ComplexCon Offers New Direction for Hong Kong’s Conference Economy

HONG KONG Street culture fair ComplexCon drew a sizable crowd to Hong Kong in the days running up to Art Basel.

The three-day event, held at the AsiaWorld Expo center near the airport, which is a 30-minute drive from downtown, featuring a slew of events encompassing fashion, art, food and entertainment, saw around 30,000 attendees queuing for exclusive drops, meeting brand founders, and enjoying experiences from more than 100 brands and organizations.

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Verdy, the Japanese graphic artist who served as the artistic director of the first edition of ComplexCon outside of the U.S., brought a one-off menu in partnership with McDonald’s Hong Kong and a range of exclusive merchandise with the fast food giant.

His exclusive drop with ComplexCon, featuring slogan T-shirts and hoodies, also attracted huge interest. People lined up for hours to get a hold of the limited-edition items.

Japanese artist Verdy with Randy Lai, chief executive officer of McDonald’s Hong Kong at ComplexCon Hong Kong
Japanese artist Verdy with Randy Lai, chief executive officer of McDonald’s Hong Kong at ComplexCon Hong Kong.

Edison Chen’s label Clot offered a giant-size Croc shoe and a booth inspired by the city’s famed wet market selling sneakers and T-shirts with two aunties promoting the merchandise the same way they would have done in an actual market.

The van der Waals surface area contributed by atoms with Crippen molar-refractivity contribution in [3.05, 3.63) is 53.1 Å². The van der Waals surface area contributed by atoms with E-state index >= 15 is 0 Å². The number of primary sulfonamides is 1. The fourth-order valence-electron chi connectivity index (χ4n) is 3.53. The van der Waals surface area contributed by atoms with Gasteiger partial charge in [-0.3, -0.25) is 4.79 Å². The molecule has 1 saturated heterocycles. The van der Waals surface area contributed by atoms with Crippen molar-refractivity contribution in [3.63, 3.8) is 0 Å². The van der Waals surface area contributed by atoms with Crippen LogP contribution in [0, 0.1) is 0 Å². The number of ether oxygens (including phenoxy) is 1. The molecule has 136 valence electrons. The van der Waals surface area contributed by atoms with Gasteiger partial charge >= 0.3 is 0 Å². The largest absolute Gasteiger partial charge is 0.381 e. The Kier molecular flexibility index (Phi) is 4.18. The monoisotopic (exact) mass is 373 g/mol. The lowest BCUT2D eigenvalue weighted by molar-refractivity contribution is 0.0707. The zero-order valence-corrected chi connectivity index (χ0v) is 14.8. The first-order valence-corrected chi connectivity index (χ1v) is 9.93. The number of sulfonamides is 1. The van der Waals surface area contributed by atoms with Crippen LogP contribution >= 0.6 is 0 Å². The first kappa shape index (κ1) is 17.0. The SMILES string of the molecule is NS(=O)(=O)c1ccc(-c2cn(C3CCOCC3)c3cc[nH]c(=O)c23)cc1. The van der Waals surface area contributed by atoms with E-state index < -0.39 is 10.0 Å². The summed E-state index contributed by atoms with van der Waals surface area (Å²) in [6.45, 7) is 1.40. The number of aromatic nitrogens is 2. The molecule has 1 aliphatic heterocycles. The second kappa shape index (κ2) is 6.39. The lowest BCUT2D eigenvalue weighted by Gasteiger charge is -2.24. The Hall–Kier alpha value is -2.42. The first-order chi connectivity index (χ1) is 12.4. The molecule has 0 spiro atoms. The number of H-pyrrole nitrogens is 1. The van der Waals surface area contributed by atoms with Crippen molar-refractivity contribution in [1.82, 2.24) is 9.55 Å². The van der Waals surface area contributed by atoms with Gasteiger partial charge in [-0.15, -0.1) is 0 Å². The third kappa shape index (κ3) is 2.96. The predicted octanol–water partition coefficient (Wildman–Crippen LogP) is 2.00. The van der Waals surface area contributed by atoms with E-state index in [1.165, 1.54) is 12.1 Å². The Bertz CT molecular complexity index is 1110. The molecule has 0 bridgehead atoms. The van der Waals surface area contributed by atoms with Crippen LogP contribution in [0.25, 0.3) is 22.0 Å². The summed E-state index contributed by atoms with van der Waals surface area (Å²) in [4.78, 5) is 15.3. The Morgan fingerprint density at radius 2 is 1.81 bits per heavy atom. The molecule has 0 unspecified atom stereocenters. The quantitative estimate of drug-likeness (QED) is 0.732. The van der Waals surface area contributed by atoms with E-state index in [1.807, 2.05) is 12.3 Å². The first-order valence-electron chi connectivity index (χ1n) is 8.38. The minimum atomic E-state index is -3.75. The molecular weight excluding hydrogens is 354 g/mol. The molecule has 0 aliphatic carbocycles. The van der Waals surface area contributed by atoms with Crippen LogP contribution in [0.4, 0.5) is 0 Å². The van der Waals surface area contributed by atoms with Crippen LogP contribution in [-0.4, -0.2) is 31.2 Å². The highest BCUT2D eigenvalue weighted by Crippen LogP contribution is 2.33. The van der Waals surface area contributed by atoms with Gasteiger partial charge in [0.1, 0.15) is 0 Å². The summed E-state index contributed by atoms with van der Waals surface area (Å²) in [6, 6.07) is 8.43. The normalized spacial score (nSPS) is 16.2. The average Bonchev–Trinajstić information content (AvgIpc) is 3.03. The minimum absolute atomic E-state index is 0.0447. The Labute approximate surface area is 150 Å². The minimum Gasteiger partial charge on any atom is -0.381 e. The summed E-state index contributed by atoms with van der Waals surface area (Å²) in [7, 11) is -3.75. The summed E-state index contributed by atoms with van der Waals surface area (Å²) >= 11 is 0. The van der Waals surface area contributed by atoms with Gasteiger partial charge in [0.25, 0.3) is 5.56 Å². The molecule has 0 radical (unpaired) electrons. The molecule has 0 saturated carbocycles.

“The great energy at ComplexCon proves that there’s a huge appetite for events like this in Hong Kong. We feel this is a special moment for us and everyone who’s into creativity,” said Simon Wat, general manager at Clot.

Chinese label Randomevent formatted its space as a traditional Hong Kong tea room with tiled floors, a dim sum cart, and two tables. It also offered its spin on the waiter’s worker jacket with Chinese knots as limited-edition merchandise for the fair.

Designer Feng Chen Wang brought a handbag inspired by the traditional Chinese clay teapot, as well as her latest sneaker collaboration with Converse.

She is also one of the 11 designers working with FabriX on a fresh batch of digital fashion items that can be virtually tried on via interactive mirrors at the fair, and be purchased on Roblox.

“We’ve gained a lot of new inquiries and interest from designers and brands. People were very excited about our Roblox collection. It’s been selling well on the platform in the past few days,” said Shin Wong, project director of FabriX.

Declan Chan, a Hong Kong-based fashion consultant, said the fair was “a success for a new form of conference economy.”

“There were a lot of offerings ranging from accessible-price-point street fashion to highly curated food counters. It was packed with shoppers obsessed with street fashion, the Hypebeast-reading crowd. There were queues everywhere. People in Hong Kong love to queue for limited-edition products that can fetch high prices in the resale market,” said Chan.